Soft Computing

, Volume 22, Issue 8, pp 2517–2526 | Cite as

A privacy-preserving fuzzy interest matching protocol for friends finding in social networks

  • Xu An Wang
  • Fatos Xhafa
  • Xiaoshuang Luo
  • Shuaiwei Zhang
  • Yong Ding
Methodologies and Application

Abstract

Nowadays, it is very popular to make friends, share photographs, and exchange news throughout social networks. Social networks widely expand the area of people’s social connections and make communication much smoother than ever before. In a social network, there are many social groups established based on common interests among persons, such as learning group, family group, and reading group. People often describe their profiles when registering as a user in a social network. Then social networks can organize these users into groups of friends according to their profiles. However, an important issue must be considered, namely many users’ sensitive profiles could have been leaked out during this process. Therefore, it is reasonable to design a privacy-preserving friends-finding protocol in social network. Toward this goal, we design a fuzzy interest matching protocol based on private set intersection. Concretely, two candidate users can first organize their profiles into sets, then use Bloom filters to generate new data structures, and finally find the intersection sets to decide whether being friends or not in the social network. The protocol is shown to be secure in the malicious model and can be useful for practical purposes.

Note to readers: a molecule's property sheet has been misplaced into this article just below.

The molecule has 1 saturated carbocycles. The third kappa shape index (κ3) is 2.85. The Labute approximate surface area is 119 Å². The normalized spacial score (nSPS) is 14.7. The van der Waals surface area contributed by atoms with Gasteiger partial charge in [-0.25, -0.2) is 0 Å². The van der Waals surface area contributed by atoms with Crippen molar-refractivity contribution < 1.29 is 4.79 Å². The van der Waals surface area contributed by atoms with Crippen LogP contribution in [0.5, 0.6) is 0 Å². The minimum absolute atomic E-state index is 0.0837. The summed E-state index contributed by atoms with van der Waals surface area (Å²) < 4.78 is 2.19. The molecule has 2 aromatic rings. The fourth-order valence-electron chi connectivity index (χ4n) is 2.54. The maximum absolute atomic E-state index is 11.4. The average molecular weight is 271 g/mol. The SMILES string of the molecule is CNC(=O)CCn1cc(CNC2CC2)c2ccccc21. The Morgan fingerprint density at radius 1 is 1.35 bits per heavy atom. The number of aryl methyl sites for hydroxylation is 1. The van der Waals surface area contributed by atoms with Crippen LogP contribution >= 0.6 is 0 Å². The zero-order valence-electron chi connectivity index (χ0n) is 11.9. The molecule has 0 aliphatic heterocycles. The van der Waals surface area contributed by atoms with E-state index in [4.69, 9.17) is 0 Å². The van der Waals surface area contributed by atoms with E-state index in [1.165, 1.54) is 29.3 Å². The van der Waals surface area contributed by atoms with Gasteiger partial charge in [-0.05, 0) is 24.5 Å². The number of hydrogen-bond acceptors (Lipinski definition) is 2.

Notes

Acknowledgements

This work was supported by the National Natural Science Foundation of China (61272492, 61572521), the Natural Science Foundation of Shaanxi Province (2014JM8300), and Guangxi Key Laboratory of Cryptography and Information Security (No. GCIS201610).

Compliance with ethical standards

Conflict of interest

The authors declare that they have no conflict of interest.

References

  1. Bloom B (1970) Space/time trade-offs in hash coding with allowable errors. Commun ACM 13(7):422–426CrossRefMATHGoogle Scholar
  2. Bose P, Guo H, Kranakis E, Maheshwari A, Morin P, Morrison J, Smid MHM, Tang Y (2008) On the false-positive rate of bloom filters. Inf Process Lett 108(4):210–213MathSciNetCrossRefMATHGoogle Scholar
  3. Camenisch J, Zaverucha GM (2009) Private intersection of certified sets. In: Dingledine R, Golle P (eds) FC 2009. LNCS, vol 5628. Springer, Berlin, pp 108–127Google Scholar
  4. Cheielewski L, Hoepman J (2008) Fuzzy private matching (extended abstract). In: Third international conference on IEEE availability, reliability and securityGoogle Scholar
  5. Chen C, Pai P, Hung W (2013) A new decision making process for selecting project leader based on social network and knowledge map. Int J Fuzzy Syst 15(1):36–46MathSciNetGoogle Scholar
  6. Cristina D, Elena A, Catalin L, Valentin C (2014) A solution for the management of multimedia sessions in hybrid clouds. Int J Space-Based Situated Comput 4(2):77–87CrossRefGoogle Scholar
  7. Dachman-Soled D, Malkin T, Raykova M, Yung M (2009) Efficient robust private set intersection. In: Abdalla M, Pointcheval D, Fouque PA, Vergnaud D (eds) ACNS 09. LNCS, vol 5536. Springer, Berlin, pp 125–142Google Scholar
  8. Dai W (2009) Crypto++ library: 5.6.0 benchmarks. http://www.cryptopp.com
  9. De Cristofaro E, Kim J, Tsudik G (2010) Linear-complexity private set intersection protocols secure in malicious model. In: Abe M (ed) ASIACRYPT 2010. LNCS, vol 6477. Springer, Berlin, pp 213–231 (2010)Google Scholar
  10. De Cristofaro E, Tsudik G (2010) Practical private set intersection protocols with linear complexity. In: Sion R (ed) FC 2010. LNCS, vol 6052. Springer, Berlin, pp 143–159Google Scholar
  11. Debnath SK, Dutta R (2015) Secure and efficient private set intersection cardinality using bloom filter. In: ISC 2015. LNCS, Springer, Berlin, pp 209–226Google Scholar
  12. Dong C, Chen L, Wen Z (2013) When private set intersection meets big data: an efficient and scalable protocol. In: Sadeghi AR, Gligor VD, Yung M (eds) ACM CCS 13. ACM Press, pp 789–800Google Scholar
  13. Freedman MJ, Nissim K, Pinkas B (2004) Efficient private matching and set intersection. In: Cachin C, Camenisch J (eds) EUROCRYPT 2004. LNCS, vol 3027. Springer, Berlin, pp 1–19Google Scholar